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An algo developer who joined Goldman Sachs a year ago just quit for Citi

In theory, Goldman Sachs should be trying its hardest to keep everyone on its strats team happy. After all, strats are one of its priorities - or were under outgoing CEO Lloyd Blankfein. 

It's curious, therefore, that one of the strats Goldman hired only last year to work on its algorithmic trading platform has left again after little more than a year. - Alex Skrypnik, a London-based quant developer whom Goldman hired from Bank of America's cross-asset algorithmic trading system in July 2017 has just quit to work as a director in electronic trading at Citi.

Skrypnik declined to comment for this article, but we understand he is not the only recently hired Goldman strat to have left: others recruited last year are understood to have gone to Morgan Stanley and UBS.

Skrypnik's departure comes as Goldman has been building its quant execution business under Michael Steliaros, whom it hired from Bank of America last November. It's quite possible that Steliaros' new recruits are simply displacing previous hires.

Other recent exits from Goldman include Anoop Dalvi, a New York-based vice president in equity derivatives trading.  Dalvi left Goldman this month after fourteen years and is understood to be joining a rival bank (although we don't know which). His is the latest in a series of senior exits from Goldman's global equity derivatives business, which has also been hiring in New York, London and Paris.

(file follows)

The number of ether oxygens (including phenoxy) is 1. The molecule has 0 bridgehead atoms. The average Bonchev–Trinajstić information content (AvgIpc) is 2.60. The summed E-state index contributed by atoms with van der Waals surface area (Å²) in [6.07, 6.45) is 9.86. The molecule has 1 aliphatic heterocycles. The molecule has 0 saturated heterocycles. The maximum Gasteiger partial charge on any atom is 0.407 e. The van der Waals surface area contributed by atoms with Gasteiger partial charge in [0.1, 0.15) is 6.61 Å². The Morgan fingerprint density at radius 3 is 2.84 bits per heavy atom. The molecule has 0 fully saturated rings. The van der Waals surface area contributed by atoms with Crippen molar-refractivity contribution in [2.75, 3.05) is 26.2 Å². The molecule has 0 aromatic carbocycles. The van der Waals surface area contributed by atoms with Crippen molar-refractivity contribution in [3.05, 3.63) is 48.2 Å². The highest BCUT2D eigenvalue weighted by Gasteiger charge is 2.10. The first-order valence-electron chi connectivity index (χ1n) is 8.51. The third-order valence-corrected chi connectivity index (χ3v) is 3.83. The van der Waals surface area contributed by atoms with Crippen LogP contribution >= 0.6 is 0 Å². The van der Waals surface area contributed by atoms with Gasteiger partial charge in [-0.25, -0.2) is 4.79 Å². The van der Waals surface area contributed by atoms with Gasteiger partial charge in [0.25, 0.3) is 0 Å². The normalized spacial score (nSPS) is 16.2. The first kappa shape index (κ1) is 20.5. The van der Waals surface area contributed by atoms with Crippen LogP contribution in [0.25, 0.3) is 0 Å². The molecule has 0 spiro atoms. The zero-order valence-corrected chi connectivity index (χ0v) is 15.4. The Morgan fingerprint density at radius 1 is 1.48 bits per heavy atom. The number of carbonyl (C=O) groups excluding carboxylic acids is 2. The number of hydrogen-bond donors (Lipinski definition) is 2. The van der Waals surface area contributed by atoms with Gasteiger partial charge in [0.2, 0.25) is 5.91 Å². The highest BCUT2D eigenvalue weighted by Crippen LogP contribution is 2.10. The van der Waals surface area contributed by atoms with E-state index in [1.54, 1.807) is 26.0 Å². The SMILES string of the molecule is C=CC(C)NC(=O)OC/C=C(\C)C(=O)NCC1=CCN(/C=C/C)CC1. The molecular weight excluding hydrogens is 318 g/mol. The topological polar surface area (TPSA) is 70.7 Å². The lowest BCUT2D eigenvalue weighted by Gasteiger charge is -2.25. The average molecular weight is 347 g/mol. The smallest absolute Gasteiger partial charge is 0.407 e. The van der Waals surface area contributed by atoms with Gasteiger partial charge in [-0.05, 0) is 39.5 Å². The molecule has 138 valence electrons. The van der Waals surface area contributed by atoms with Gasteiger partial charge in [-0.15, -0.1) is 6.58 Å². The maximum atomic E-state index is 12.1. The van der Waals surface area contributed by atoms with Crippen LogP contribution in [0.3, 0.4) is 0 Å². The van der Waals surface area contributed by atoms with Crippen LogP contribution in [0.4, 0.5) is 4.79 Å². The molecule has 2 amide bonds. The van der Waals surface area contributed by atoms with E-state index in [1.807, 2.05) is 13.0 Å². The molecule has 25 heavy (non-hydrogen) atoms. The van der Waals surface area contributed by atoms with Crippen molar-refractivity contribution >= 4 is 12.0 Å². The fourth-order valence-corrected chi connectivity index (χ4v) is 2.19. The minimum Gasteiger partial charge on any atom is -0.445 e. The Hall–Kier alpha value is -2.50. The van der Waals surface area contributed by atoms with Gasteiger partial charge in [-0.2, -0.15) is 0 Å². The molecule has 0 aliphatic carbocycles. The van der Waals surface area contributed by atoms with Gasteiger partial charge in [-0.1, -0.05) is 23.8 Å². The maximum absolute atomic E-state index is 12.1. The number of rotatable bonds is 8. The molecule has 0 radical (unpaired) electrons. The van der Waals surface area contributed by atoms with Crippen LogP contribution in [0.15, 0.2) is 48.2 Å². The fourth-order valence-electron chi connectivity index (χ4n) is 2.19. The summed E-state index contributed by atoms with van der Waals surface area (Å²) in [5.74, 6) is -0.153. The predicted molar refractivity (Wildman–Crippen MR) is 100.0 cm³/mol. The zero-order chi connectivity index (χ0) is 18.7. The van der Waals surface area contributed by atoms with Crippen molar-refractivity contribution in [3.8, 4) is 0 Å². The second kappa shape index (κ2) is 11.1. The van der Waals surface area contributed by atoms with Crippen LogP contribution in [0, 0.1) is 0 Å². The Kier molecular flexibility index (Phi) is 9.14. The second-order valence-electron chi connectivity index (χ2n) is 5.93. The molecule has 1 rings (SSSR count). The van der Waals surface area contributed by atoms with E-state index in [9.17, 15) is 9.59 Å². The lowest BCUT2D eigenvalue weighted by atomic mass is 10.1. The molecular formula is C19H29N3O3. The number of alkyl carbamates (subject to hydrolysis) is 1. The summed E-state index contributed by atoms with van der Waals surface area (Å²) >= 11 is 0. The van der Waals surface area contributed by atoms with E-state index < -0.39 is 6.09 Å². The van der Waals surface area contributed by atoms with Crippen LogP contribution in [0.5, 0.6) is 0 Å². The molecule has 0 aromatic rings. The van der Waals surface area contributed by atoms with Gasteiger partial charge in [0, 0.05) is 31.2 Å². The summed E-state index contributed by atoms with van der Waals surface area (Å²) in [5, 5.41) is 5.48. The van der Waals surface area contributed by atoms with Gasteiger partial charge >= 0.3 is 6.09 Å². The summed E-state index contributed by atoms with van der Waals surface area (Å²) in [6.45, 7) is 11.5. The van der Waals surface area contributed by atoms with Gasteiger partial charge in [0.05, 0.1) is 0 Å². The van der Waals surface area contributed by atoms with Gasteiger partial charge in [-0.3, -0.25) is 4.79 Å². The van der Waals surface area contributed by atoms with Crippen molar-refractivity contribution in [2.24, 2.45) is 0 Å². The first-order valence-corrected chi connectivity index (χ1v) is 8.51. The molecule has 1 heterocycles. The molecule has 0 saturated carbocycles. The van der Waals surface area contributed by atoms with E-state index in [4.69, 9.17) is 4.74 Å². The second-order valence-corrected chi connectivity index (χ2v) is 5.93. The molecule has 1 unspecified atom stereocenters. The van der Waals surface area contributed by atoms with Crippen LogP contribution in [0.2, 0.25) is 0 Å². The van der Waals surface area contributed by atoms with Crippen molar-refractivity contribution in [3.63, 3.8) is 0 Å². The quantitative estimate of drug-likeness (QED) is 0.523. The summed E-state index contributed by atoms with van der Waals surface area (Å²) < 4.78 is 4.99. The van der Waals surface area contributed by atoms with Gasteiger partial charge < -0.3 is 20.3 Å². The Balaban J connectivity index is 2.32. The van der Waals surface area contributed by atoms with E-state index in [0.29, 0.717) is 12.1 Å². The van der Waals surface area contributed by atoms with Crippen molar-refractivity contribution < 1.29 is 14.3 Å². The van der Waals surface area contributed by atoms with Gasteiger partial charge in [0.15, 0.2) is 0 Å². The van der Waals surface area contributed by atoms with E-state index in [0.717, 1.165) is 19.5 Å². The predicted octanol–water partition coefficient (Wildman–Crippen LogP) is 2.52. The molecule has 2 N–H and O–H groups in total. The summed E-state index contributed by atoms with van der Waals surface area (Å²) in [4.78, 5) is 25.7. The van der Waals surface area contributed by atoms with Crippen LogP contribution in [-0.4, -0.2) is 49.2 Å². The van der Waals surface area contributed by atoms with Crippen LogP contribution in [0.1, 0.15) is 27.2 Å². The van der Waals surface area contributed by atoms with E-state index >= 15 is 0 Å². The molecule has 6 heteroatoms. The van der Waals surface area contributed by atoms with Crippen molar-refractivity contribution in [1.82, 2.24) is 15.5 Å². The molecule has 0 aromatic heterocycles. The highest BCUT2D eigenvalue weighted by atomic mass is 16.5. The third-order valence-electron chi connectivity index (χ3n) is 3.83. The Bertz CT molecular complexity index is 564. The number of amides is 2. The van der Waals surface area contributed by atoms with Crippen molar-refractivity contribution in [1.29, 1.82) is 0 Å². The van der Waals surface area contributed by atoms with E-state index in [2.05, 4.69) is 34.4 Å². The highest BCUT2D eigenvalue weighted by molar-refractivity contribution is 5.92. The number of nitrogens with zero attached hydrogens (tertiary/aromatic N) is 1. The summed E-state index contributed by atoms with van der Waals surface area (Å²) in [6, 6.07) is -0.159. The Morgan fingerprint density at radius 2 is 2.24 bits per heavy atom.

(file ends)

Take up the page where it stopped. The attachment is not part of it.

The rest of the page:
Both equity derivatives and strats are hot hiring areas at most banks right now, and rivals are likely to be only too pleased to rehouse anyone leaving Goldman. One strat complained that the firm doesn't accord the strats team sufficient status and wrongly presumes it will be easy to replace anyone who leaves. Speaking off the record, however, another Goldman insider said the firm's push into electronic equities trading is going well and that the firm is having record days most days and has built its highest ever market share.

Goldman reported its second quarter results today. Fixed income trading revenues were up 45% year-on-year. Equities trading revenues were flat.

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Photo: Shenk/Getty

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AUTHORSarah Butcher Global Editor

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